Saturday, May 28, 2016
Libertines versus Ascetics
It is your pleasure to take a bath everyday; another man thinks such refinement rubbish. You belch after a meal of wild duck and boast of the sturgeon you devour; I fill my belly with beans. You take delight in troops of jesters; Paula and Melanium prefer those who weep. You want other people's goods; they despise their own. You like wine flavoured with honey; they have a sweeter drink, cold water. You consider that you are losing all that you have not at once drained dry, gobbled up, and devoured; they believe that the Scriptures are true and fix their desires on what is to come. Well, they are foolish old women to be persuaded of the resurrection of the body! But what is that to you? We for our part are not satisfied with your mode of life. Fatten yourself to your heart's content: I prefer a lean body and a pale face. You think people like us miserable: we regard you as more miserable still. Our opinion of you is like your opinion of us, and each in turn thinks the other insane.I've taken the Latin text from S. Eusebii Hieronymi Opera (Sect. I Pars I). Epistularum Pars I: Epistulae I-LXX, ed. Isidor Hilberg (Vienna: F. Tempsky, 1910 = Corpus Scriptorum Ecclesiasticorum Latinorum, LIV), pp. 326-327, although I've changed Hilberg's consonantal u's to v's. Wright's Latin text (p. 184) omits par pari refertur sententia, although he translates it ("Our opinion of you is like your opinion of us"). Here is an image of Wright's Latin text (screen shot from Internet Archive):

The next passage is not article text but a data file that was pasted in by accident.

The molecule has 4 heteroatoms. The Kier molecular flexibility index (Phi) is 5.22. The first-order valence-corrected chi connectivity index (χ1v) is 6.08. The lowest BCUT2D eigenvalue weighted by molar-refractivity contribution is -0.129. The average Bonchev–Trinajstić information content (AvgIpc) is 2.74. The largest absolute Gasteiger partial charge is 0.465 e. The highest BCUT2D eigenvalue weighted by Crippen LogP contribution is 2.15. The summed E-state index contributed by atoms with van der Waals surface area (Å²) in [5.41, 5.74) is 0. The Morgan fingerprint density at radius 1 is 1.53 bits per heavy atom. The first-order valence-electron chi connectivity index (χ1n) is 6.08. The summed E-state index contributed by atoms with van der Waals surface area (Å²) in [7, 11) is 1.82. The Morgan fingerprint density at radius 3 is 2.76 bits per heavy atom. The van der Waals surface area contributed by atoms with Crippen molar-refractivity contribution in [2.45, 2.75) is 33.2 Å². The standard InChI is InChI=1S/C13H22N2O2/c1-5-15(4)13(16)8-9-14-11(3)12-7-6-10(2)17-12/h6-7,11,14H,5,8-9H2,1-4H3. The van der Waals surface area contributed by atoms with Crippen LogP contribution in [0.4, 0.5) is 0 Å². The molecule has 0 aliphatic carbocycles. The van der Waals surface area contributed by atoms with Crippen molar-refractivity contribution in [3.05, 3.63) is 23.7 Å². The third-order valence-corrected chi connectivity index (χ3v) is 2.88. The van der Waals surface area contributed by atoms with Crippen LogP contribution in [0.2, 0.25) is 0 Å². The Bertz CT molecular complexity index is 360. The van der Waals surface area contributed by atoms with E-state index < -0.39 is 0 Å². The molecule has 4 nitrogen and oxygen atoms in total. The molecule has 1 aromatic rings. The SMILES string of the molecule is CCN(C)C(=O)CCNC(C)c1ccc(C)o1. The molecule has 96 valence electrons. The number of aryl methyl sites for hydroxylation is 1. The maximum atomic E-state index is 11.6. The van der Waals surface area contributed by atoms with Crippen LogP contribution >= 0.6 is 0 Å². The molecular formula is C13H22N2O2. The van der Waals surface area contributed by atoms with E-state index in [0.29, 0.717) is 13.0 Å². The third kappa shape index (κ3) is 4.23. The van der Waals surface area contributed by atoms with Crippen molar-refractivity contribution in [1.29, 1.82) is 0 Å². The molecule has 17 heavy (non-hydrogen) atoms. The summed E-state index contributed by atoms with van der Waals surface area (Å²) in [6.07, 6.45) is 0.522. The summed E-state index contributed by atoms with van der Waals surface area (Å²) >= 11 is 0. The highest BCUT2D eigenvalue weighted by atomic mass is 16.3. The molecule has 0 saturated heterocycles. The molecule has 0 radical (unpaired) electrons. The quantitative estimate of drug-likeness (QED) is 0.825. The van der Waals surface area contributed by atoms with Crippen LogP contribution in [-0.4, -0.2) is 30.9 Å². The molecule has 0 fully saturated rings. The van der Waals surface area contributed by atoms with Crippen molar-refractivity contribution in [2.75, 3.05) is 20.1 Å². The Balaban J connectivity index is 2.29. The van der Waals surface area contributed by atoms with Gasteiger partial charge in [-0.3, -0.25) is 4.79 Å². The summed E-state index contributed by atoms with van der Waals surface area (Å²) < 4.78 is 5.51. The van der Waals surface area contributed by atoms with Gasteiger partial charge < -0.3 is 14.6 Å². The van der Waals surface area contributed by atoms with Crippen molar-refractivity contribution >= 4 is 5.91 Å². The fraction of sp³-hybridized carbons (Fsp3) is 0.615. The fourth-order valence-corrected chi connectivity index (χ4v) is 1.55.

tibi placet lavare cotidie, alius has munditias sordes putat; tu attagenam ructuas et de comeso acipensere gloriaris, ego faba ventrem inpleo; te delectant cachinnantium greges, Paulam Melaniumque plangentium; tu aliena desideras, illae contemnunt sua; te delibuta melle vina delectant, illae potant aquam frigidam suaviorem; tu te perdere aestimas, quidquid in praesenti non hauseris, comederis, devoraris, et illae futura desiderant et credunt vera esse, quae scripta sunt. esto: inepte et aniliter, quibus resurrectio persuasit corporum; quid ad te? nobis e contrario tua vita displicet. bono tuo crassus sis, me macies delectat et pallor; tu tales miseros arbitraris, nos te miseriorem putamus. par pari refertur sententia: invicem nobis videmur insani.
The omission persists in the Digital Loeb Classical Library.
Labels: typographical and other errors